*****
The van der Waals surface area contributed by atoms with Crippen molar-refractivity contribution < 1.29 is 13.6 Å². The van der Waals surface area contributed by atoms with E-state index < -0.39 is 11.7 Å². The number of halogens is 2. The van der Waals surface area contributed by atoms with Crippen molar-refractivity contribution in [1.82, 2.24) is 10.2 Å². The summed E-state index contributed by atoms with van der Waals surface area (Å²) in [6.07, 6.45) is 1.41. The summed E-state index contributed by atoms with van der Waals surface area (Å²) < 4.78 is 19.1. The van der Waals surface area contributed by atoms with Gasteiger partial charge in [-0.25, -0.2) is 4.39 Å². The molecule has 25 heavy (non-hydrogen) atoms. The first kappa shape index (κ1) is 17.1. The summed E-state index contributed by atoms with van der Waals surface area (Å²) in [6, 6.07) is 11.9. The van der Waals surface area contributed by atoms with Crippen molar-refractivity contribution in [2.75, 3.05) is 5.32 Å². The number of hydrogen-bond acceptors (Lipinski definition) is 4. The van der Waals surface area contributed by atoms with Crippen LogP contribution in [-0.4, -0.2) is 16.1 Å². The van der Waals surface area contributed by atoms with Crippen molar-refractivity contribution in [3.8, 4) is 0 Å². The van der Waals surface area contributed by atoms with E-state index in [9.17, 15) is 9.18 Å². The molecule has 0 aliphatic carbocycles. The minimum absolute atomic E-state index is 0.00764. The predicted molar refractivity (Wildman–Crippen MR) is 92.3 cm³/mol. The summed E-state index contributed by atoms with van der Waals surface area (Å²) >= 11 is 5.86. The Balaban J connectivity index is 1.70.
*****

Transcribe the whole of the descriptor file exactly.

The van der Waals surface area contributed by atoms with Crippen molar-refractivity contribution < 1.29 is 13.6 Å². The van der Waals surface area contributed by atoms with E-state index < -0.39 is 11.7 Å². The number of halogens is 2. The van der Waals surface area contributed by atoms with Crippen molar-refractivity contribution in [1.82, 2.24) is 10.2 Å². The summed E-state index contributed by atoms with van der Waals surface area (Å²) in [6.07, 6.45) is 1.41. The summed E-state index contributed by atoms with van der Waals surface area (Å²) < 4.78 is 19.1. The van der Waals surface area contributed by atoms with Gasteiger partial charge in [-0.25, -0.2) is 4.39 Å². The molecule has 25 heavy (non-hydrogen) atoms. The first kappa shape index (κ1) is 17.1. The summed E-state index contributed by atoms with van der Waals surface area (Å²) in [6, 6.07) is 11.9. The van der Waals surface area contributed by atoms with Crippen molar-refractivity contribution in [2.75, 3.05) is 5.32 Å². The number of hydrogen-bond acceptors (Lipinski definition) is 4. The van der Waals surface area contributed by atoms with Crippen LogP contribution in [-0.4, -0.2) is 16.1 Å². The van der Waals surface area contributed by atoms with Crippen molar-refractivity contribution in [3.8, 4) is 0 Å². The van der Waals surface area contributed by atoms with E-state index in [9.17, 15) is 9.18 Å². The molecule has 0 aliphatic carbocycles. The minimum absolute atomic E-state index is 0.00764. The predicted molar refractivity (Wildman–Crippen MR) is 92.3 cm³/mol. The summed E-state index contributed by atoms with van der Waals surface area (Å²) >= 11 is 5.86. The Balaban J connectivity index is 1.70.